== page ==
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Orlando City, MLS, and the Millennial Fan

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In the battle for the sports dollar in a crowded American sports scene, MLS and Orlando City know the next generation of fans holds the key to both their long term survival and success.

Kim Klement-USA TODAY Sports

Last week an Orlando sports radio show suggested that Orlando City needed to cater more to the Baby Boomer fan, since theoretically that is where the money is. Ideally I'd link to the show and the subsequent "Thought Provoking Poll" but the radio station's website is not well archived.

While I can respect this argument, as it generally does prove true, the history of soccer in the United States, Major League Soccer, and Florida prove otherwise.

Soccer has emerged differently for each of the last three generations of American sports fans. Baby Boomers generally encountered the sport through the rise of NASL. A sport that challenged the status quo found an audience in the 1970s and 1980s. Most Baby Boomers were entering middle age and their children were joining youth soccer leagues in record numbers.

Having grown up with traditional American sports, soccer was a bit of a novelty. This was a period long before the U.S. National teams began qualifying for World Cups with regularity. For a multitude of reasons, NASL and the Baby Boomers' love for soccer faded.

Their children, Generation X, were the first generation of Americans to grow up playing the game in large numbers. With no solid professional league between the closure of NASL and the beginning of the MLS era in 1996, Gen Xers moved away from the domestic game, either shifting back to traditional U.S. sports, or following clubs overseas. With the establishment of MLS, this generation of fans supported local clubs enough to establish the league.

That brings us to Millennials, who were born or came of age around the early 2000s -- during the resurgence of MLS. It was then that an overhaul of the league began, including the launching of grassroots supporter movements in MLS cities, along with potential expansion cities.

As an example, the famed U.S. Soccer supporters group American Outlaws was established in 2007. Chicago Fire's Section 8 supporters group was formed in the late 1990s and was formalized in 2003, while the Sons of Ben were formed in 2007 in an effort to bring a club to Philadelphia. Notably, our own supporters groups that man "The Wall" certainly have an element of youth to them as well.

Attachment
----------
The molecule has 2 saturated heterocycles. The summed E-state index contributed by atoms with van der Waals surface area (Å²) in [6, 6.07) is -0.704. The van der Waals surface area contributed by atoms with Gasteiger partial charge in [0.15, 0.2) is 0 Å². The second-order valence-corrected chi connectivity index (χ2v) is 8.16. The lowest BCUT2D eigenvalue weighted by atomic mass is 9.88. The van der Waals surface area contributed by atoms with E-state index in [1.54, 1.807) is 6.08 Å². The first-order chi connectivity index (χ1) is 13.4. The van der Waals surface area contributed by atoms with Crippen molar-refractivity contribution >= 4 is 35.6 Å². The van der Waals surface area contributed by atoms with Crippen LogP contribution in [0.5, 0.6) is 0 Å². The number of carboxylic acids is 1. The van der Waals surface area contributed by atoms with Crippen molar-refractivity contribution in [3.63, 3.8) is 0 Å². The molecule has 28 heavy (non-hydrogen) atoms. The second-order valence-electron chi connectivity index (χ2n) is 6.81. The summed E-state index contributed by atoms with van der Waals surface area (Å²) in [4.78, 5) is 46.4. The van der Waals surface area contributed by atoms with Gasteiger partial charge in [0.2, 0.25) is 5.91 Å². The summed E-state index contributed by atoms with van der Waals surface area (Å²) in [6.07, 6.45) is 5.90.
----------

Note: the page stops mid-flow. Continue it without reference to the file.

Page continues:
According to this New York Times article, the number of players playing both youth and high school soccer doubled between 1990 and 2010. Those are all players of the Millennial generation. Soccer's grasp on this generation is only enhanced by the fact that this is the most demographically diverse generation of Americans. This is a generation that grew up not only playing soccer en masse, but also through advancing technology have been able to watch more soccer and remain connected to the sport through the internet unlike any generation before it.

Certainly these are generalizations, and there are exceptions to every rule. I know of at least a handful of Orlando City supporters who count themselves as Baby Boomers. The ticket sales department and management, along with MLS brass, understand who their demographic is in the big picture. To grow the game over time, building loyalty among the Millennials is one part in a larger plan to keep soccer on the rise in America.

The truth is, all fans are welcome at Orlando City games. I know personally that the club has sought to make attending games easy for older, less mobile fans, and have found appropriate seating for families who may not appreciate the noise of the supporters section.

Not to mention, the supporters groups themselves have made an effort at self policing. While never perfect, they get it right more often than not. There's no doubt Orlando City has made fans from every generation over the past four years.

To some radio sports personalities who have gotten used to covering Florida vs. Florida State, the Bucs and the Dolphins, the Marlins and Rays, this has upset their daily routine. Soccer is an unwelcome programming note in their ongoing dialogue with radio listeners about the traditional American sports.

Soccer has always been an insurgent sport to traditional media outlets, fought off every four years, once the U.S. team gets knocked out of the World Cup.

The simple fact is, Orlando City, MLS, and the Millennials seem to have the right formula for an extended rise in the U.S. sports marketplace, meaning local sports radio hosts might want to start interviewing the next generation of sports talk radio hosts.